But the heart of the episode comes from the climactic sequence a the party celebrating Shosh’s engagement, which Hannah is stunned about because A) She wasn’t invited, and B) She didn’t even know Shosh had gotten engaged. Of the show’s major characters, the final season has certainly done the least with Shoshana, who outside of a subplot in the second episode has barely appeared, and usually as a minor player in Ray’s story. That’s a shame, given how good Zosia Mamet has been over the years, and how Shoshanna has had one of the more interesting evolutions of the four Girls, but the fact that we in the audience also had no idea she had gotten engaged, or was even seeing someone, does serve as an effective way to not only put us in Hannah’s shoes for the party, but to illustrate how far removed she’s become from the whole “gang,” if said gang ever really entirely existed. She’s mean and cold here, but her rant about wanting to be friends with “pretty girls who have jobs and personalities and purses” speaks to how she never really fit in with the others, and became their distant fourth-place member out of circumstance more than anything else. The friends you make in college, or in the years immediately after, can stay with you for life, but usually some of the friendships fade, or end so abruptly it can be surprising that you were close in the first place. Of the three friends I spent the most time with in my mid-20s, one I see as often as is possible given that we live in different states now, one I keep swapping texts with about how we really need to get together if our schedules can ever align, and one I simply lost touch with through no fault of either of us. That’s life, and these final Girls episodes are transitioning Hannah, and the others, from one phase of it to the next.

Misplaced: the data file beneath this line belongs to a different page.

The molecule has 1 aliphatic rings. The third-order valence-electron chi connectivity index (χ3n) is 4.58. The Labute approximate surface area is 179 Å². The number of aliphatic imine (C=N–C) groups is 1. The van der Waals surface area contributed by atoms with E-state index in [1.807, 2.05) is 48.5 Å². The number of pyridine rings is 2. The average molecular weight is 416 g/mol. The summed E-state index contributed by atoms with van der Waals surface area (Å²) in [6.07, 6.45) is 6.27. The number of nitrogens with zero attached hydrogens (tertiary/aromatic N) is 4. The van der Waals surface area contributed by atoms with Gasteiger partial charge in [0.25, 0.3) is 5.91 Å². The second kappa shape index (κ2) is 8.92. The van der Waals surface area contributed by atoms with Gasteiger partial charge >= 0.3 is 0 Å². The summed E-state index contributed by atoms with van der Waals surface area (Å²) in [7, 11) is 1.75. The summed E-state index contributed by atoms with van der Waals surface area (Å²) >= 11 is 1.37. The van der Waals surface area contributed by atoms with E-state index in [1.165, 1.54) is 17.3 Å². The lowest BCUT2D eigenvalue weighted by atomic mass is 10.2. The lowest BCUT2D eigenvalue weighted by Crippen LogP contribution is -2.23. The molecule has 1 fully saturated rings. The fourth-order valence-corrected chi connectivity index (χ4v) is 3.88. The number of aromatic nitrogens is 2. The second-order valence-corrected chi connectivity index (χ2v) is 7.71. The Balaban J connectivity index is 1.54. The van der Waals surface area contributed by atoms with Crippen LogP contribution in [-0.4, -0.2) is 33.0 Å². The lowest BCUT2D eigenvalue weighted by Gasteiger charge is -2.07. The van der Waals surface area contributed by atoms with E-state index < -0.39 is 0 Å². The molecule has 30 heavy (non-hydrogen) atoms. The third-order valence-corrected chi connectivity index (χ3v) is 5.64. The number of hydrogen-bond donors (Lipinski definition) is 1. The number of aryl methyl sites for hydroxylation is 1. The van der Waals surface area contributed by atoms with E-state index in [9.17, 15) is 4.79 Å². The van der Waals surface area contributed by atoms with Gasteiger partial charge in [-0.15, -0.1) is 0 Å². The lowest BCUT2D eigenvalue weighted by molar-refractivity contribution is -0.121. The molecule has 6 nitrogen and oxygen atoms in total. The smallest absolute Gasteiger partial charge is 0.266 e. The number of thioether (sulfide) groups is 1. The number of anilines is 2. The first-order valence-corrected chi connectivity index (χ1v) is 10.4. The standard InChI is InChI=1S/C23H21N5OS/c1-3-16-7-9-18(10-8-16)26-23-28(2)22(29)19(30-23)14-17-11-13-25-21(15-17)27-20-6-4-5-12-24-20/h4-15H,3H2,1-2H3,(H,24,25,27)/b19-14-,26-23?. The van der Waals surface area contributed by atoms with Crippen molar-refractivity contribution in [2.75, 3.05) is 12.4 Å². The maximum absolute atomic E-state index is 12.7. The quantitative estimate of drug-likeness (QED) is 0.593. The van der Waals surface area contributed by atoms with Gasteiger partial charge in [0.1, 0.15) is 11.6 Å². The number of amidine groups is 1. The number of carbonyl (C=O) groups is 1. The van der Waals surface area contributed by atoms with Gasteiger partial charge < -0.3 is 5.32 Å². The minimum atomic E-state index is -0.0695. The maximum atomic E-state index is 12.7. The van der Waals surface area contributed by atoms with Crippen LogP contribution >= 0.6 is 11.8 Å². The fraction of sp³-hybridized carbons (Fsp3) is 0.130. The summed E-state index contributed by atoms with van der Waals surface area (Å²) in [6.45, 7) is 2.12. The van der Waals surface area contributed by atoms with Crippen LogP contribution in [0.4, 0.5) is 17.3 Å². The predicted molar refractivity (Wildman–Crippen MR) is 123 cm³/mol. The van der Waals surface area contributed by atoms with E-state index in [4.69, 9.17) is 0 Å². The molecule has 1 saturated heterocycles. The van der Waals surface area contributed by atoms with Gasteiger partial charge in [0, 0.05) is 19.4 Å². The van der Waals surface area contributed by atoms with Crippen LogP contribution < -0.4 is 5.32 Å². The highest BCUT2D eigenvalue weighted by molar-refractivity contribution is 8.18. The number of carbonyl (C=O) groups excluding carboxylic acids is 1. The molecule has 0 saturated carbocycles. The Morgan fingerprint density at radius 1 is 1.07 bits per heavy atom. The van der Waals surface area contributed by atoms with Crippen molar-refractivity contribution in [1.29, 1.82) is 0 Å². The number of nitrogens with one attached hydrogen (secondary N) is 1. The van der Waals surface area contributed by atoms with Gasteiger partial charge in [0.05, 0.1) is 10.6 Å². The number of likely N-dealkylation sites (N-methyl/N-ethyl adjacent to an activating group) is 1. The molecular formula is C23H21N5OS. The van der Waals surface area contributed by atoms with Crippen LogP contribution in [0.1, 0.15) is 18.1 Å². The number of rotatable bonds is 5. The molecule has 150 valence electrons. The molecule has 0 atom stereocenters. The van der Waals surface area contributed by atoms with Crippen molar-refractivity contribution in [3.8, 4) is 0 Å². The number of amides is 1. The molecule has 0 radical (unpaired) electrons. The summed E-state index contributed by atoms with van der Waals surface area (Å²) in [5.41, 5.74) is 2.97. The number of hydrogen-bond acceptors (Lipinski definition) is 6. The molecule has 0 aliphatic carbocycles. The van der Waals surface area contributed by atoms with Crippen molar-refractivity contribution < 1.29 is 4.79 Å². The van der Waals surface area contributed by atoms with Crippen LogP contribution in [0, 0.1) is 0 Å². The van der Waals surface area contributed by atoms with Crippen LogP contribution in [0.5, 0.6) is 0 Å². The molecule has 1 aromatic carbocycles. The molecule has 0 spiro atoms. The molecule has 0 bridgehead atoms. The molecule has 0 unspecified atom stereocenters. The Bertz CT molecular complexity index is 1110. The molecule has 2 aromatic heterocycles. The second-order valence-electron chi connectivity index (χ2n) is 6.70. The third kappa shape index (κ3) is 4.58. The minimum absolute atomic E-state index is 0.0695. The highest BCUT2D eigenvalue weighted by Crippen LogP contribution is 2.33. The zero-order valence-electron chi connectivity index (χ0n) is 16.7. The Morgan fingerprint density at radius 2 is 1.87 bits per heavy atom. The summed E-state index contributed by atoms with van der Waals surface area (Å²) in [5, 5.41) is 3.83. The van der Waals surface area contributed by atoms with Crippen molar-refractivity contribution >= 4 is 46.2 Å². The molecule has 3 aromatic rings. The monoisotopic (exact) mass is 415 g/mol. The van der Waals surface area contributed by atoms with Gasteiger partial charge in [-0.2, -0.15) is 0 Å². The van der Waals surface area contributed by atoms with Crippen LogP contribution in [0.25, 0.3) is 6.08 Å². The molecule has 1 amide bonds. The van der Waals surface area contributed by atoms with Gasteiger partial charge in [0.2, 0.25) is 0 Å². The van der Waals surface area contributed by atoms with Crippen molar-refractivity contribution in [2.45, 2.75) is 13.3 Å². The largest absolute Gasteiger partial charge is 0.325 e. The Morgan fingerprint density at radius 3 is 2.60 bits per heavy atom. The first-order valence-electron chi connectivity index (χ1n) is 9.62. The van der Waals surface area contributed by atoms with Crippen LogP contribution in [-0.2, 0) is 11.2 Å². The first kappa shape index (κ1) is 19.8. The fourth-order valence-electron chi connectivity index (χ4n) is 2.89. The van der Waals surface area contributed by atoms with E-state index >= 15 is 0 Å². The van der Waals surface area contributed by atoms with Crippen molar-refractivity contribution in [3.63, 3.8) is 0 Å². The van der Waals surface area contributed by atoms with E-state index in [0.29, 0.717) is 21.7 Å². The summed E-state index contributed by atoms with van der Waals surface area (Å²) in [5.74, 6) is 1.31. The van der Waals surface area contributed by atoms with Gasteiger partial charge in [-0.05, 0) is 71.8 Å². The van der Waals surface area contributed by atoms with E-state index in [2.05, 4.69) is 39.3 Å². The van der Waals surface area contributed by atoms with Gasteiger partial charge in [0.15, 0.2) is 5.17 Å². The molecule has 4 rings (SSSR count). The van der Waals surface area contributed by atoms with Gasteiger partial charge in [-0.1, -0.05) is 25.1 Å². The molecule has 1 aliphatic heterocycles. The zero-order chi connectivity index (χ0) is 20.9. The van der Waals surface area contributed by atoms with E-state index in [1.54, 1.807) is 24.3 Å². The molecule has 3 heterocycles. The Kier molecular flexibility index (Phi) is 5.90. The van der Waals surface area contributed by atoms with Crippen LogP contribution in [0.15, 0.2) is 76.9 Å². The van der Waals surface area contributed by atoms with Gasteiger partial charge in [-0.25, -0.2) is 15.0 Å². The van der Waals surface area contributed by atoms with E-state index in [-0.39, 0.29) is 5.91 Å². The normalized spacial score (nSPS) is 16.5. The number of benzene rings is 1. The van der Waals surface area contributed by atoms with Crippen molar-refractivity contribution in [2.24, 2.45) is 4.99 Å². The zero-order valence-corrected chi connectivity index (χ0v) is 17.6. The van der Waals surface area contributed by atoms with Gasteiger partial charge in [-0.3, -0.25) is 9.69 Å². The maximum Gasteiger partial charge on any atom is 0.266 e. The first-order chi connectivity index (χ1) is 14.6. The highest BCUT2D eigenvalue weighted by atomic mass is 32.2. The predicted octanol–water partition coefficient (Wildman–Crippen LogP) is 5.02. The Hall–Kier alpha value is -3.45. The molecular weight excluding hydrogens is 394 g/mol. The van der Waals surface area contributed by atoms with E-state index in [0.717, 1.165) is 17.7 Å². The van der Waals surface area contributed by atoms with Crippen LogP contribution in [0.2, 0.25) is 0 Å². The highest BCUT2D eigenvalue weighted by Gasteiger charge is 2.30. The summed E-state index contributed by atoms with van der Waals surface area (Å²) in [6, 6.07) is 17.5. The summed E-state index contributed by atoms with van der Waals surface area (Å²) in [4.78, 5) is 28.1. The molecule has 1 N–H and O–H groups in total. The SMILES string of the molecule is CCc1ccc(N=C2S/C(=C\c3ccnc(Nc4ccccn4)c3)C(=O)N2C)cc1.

So when Marnie demands a group meeting in the bathroom — a surprising number of key Girls scenes have taken place in bathrooms over the years — to fix whatever problems exist between the four of them, it’s already a lost cause. Even when everyone was seemingly at their friendliest (say, circa “Beach House”), there were still fundamental tensions that were never going to go away, and they’ve grown worse due to both time and various actions and omissions, like Jessa dating Adam or Hannah never telling Shosh about her pregnancy. They were never all BFFs; Shosh is just blunter and nastier about admitting that than she or the others have been in the past.

The unexpected miracle of the failed bathroom parley is that it does heal one wound, and seemingly the deepest of them, as Hannah and Jessa both cry and admit mistakes were made by both parties. It’s not a bygones-be-bygones moment suggesting they’ll be fully present in one another’s lives again — Hannah’s still moving away, and Jessa’s still with Adam, and that will never not be awkward on some level for all three of them — but it’s an acknowledgment that they still matter to each other, and that’s enough for now. Lena Dunham’s been getting some really meaty dramatic material to play these last few weeks, and she knocked it out of the park again here; the writing and directing skills were already there from the start of the series, but she’s really grown as an actress, especially on the serious side, over these six years.

The goodbye tour concludes beautifully with a montage that allows Hannah’s two lives — dancing uninhibitedly at a party in a cramped city apartment, then moving into her relatively palatial new house upstate — to temporarily overlap. She is, for the moment, alone (at least until the baby comes), but seems impressively at peace with that: She looks happy to watch her friends go about their business at the party, and when she hugs herself at the end of the episode, it’s not a sad and lonely hug, but a contented one. This isn’t the life she might have planned for herself, but maybe it will be okay?